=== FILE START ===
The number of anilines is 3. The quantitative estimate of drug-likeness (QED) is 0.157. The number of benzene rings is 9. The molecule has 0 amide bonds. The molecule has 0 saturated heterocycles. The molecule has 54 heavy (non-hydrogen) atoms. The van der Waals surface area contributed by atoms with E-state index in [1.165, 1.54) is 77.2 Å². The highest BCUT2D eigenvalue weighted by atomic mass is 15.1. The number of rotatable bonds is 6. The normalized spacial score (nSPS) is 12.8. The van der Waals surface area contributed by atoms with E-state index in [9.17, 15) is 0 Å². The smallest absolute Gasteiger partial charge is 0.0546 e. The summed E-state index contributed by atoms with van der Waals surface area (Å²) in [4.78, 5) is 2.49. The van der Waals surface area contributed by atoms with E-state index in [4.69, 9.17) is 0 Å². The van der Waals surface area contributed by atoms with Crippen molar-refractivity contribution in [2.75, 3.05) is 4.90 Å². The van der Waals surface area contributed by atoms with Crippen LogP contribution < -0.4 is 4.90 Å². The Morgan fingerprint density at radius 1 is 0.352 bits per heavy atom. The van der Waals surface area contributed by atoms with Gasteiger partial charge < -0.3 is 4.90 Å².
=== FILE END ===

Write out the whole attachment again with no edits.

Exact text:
The number of anilines is 3. The quantitative estimate of drug-likeness (QED) is 0.157. The number of benzene rings is 9. The molecule has 0 amide bonds. The molecule has 0 saturated heterocycles. The molecule has 54 heavy (non-hydrogen) atoms. The van der Waals surface area contributed by atoms with E-state index in [1.165, 1.54) is 77.2 Å². The highest BCUT2D eigenvalue weighted by atomic mass is 15.1. The number of rotatable bonds is 6. The normalized spacial score (nSPS) is 12.8. The van der Waals surface area contributed by atoms with E-state index in [9.17, 15) is 0 Å². The smallest absolute Gasteiger partial charge is 0.0546 e. The summed E-state index contributed by atoms with van der Waals surface area (Å²) in [4.78, 5) is 2.49. The van der Waals surface area contributed by atoms with E-state index in [4.69, 9.17) is 0 Å². The van der Waals surface area contributed by atoms with Crippen molar-refractivity contribution in [2.75, 3.05) is 4.90 Å². The van der Waals surface area contributed by atoms with Crippen LogP contribution < -0.4 is 4.90 Å². The Morgan fingerprint density at radius 1 is 0.352 bits per heavy atom. The van der Waals surface area contributed by atoms with Gasteiger partial charge < -0.3 is 4.90 Å².